Following the entry of judgments of convictions and sentences, the appellants timely filed notices of appeal alleging error in the conduct of their trial. They assert: (1) that the government improperly exercised its peremptory challenges to exclude Italian-Americans from the petit jury in violation of Batson v. Kentucky, 476 U.S. 79, 90 L. Ed. 2d 69, 106 S. Ct. 1712 (1986); (2) that the district court erred by failing to grant a motion for recusal pursuant to 28 U.S.C. § 455(a), (b)(1), and (b)(3)(1982); (3) that the district court improperly enhanced their sentences under § 3147; and (4) that the grand jury selection process systematically excluded Blacks, Hispanic-Americans and persons with less than high school educations, in violation of the sixth and fourteenth amendments and the Jury Selection and Service Act of 1968, ("Jury Selection Act"), 28 U.S.C. § 1861 et seq. (1982). We have reviewed these contentions and find none of them sufficient to warrant intrusion upon the judgments of the district court. We will, therefore, affirm.
Exclusion of Italian-Americans From the Petit Jury
Di Norscio contends that, during the selection of the jury, the government exercised five peremptory challenges against venire persons with Italian surnames for the purpose of excluding Italian-Americans from the jury. Di Norscio argues that the government's use of peremptory challenges in that manner violated his right to equal protection, as set forth in Batson v. Kentucky, 476 U.S. 79, 90 L. Ed. 2d 69, 106 S. Ct. 1712 (1986). Di Norscio moved for a hearing under Batson to require the government to put forward a "neutral explanation," id. at 97, for challenging the jurors and the district court reserved judgment on the motion pending the completion of the voir dire. The jury selection process was completed resulting in the selection of two jurors who had Italian surnames.
Immediately following the jury selection, the district court denied Di Norscio's application for a Batson hearing. It concluded that the Batson rule is explicitly limited to racial discrimination against blacks and, thus, did not extend to Italian-Americans. United States v. Dinorscio, et al., 661 F. Supp. 1041 (D.N.J. Sept. 11, 1986), reprinted in Appellants' App. at 271. Significantly, however, it found regarding two of the challenged jurors, that permissible grounds for exclusion existed, and concluded that even if it read Batson to extend beyond black Americans, Di Norscio had not made the requisite factual showing of the cognizability of the group that he alleges to have been excluded, or that any group was actually excluded. The district court stated its finding that "[Di Norscio's] application [for a Batson hearing] is bottomed on nothing -- on utterly nothing either factual or legal." Id. at 274.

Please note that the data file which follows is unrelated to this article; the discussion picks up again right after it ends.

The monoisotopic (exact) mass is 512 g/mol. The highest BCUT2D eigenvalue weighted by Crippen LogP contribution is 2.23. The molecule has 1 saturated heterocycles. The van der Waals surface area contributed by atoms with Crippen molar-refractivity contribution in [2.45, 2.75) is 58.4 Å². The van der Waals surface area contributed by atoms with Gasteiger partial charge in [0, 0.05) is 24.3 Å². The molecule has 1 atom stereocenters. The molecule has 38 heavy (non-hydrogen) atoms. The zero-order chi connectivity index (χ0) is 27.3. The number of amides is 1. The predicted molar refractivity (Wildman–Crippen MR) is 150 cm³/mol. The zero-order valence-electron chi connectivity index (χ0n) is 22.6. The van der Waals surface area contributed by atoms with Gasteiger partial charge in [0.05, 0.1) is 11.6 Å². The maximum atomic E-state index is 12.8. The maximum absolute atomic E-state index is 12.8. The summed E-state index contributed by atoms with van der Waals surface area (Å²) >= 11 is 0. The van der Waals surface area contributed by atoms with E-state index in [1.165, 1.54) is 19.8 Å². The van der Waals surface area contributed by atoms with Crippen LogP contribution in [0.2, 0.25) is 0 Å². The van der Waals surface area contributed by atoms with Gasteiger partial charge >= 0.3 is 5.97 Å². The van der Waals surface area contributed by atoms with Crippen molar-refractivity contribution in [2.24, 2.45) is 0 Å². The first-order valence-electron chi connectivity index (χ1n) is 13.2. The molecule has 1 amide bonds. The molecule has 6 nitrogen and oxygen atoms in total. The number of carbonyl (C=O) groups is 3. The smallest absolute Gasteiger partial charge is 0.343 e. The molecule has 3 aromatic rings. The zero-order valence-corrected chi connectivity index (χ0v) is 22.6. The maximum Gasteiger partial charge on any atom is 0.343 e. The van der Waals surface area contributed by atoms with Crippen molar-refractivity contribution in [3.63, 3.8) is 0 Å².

We need not consider the correctness of the district court's determination that the rule of Batson is not applicable to cognizable racial or ethnic groups other than black Americans under any circumstances because we conclude that the district court's decision not to exercise its discretion and order a Batson hearing -- on the facts of this case -- did not constitute reversible error.*fn9 Accordingly, we will not disturb the district court's judgment.*fn10
Under Batson, to establish a prima facie case of purposeful discrimination in the selection of the petit jury, a
defendant must first show that he [or she] is a member of a cognizable racial group, Castaneda v. Partida,. . . [430 U.S.] at 494, and that the prosecutor has exercised peremptory challenges to remove from the venire members of the defendant's race. Second, the defendant is entitled to rely on the fact, as to which there can be no dispute, that peremptory challenges constitute a jury selection practice that permits "those to discriminate who are of a mind to discriminate. Avery v. Georgia, 345 U.S., at 562. Finally, the defendant must show that these facts and any other relevant ...